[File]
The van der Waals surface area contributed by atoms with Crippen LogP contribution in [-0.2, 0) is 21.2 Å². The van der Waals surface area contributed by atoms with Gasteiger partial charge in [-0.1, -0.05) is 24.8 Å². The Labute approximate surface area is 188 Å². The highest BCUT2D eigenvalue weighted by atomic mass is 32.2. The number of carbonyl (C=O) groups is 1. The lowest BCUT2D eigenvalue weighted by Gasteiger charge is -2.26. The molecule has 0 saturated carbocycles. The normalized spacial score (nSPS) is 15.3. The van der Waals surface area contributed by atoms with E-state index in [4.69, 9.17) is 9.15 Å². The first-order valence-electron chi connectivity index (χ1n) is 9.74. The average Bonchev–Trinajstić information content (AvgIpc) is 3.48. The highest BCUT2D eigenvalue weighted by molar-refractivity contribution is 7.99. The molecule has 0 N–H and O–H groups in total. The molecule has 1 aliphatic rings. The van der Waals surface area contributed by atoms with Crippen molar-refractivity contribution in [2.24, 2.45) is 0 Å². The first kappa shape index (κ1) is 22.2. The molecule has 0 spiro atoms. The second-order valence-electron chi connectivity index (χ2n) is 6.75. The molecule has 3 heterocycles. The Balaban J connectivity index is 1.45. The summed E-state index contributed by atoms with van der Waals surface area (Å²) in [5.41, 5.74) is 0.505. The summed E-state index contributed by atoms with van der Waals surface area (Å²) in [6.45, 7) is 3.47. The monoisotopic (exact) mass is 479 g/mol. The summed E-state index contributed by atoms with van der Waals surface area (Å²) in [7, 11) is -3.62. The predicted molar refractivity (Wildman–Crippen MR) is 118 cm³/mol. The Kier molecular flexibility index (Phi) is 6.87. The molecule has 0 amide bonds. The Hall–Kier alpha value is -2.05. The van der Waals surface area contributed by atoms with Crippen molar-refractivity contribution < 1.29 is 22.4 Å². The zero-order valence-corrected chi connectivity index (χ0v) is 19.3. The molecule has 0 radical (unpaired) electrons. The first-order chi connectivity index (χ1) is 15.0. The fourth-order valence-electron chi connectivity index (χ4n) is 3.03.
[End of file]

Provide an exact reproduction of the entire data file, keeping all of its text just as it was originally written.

The van der Waals surface area contributed by atoms with Crippen LogP contribution in [-0.2, 0) is 21.2 Å². The van der Waals surface area contributed by atoms with Gasteiger partial charge in [-0.1, -0.05) is 24.8 Å². The Labute approximate surface area is 188 Å². The highest BCUT2D eigenvalue weighted by atomic mass is 32.2. The number of carbonyl (C=O) groups is 1. The lowest BCUT2D eigenvalue weighted by Gasteiger charge is -2.26. The molecule has 0 saturated carbocycles. The normalized spacial score (nSPS) is 15.3. The van der Waals surface area contributed by atoms with E-state index in [4.69, 9.17) is 9.15 Å². The first-order valence-electron chi connectivity index (χ1n) is 9.74. The average Bonchev–Trinajstić information content (AvgIpc) is 3.48. The highest BCUT2D eigenvalue weighted by molar-refractivity contribution is 7.99. The molecule has 0 N–H and O–H groups in total. The molecule has 1 aliphatic rings. The van der Waals surface area contributed by atoms with Crippen molar-refractivity contribution in [2.24, 2.45) is 0 Å². The first kappa shape index (κ1) is 22.2. The molecule has 0 spiro atoms. The second-order valence-electron chi connectivity index (χ2n) is 6.75. The molecule has 3 heterocycles. The Balaban J connectivity index is 1.45. The summed E-state index contributed by atoms with van der Waals surface area (Å²) in [5.41, 5.74) is 0.505. The summed E-state index contributed by atoms with van der Waals surface area (Å²) in [6.45, 7) is 3.47. The monoisotopic (exact) mass is 479 g/mol. The summed E-state index contributed by atoms with van der Waals surface area (Å²) in [7, 11) is -3.62. The predicted molar refractivity (Wildman–Crippen MR) is 118 cm³/mol. The Kier molecular flexibility index (Phi) is 6.87. The molecule has 0 amide bonds. The Hall–Kier alpha value is -2.05. The van der Waals surface area contributed by atoms with Crippen molar-refractivity contribution < 1.29 is 22.4 Å². The zero-order valence-corrected chi connectivity index (χ0v) is 19.3. The molecule has 0 radical (unpaired) electrons. The first-order chi connectivity index (χ1) is 15.0. The fourth-order valence-electron chi connectivity index (χ4n) is 3.03.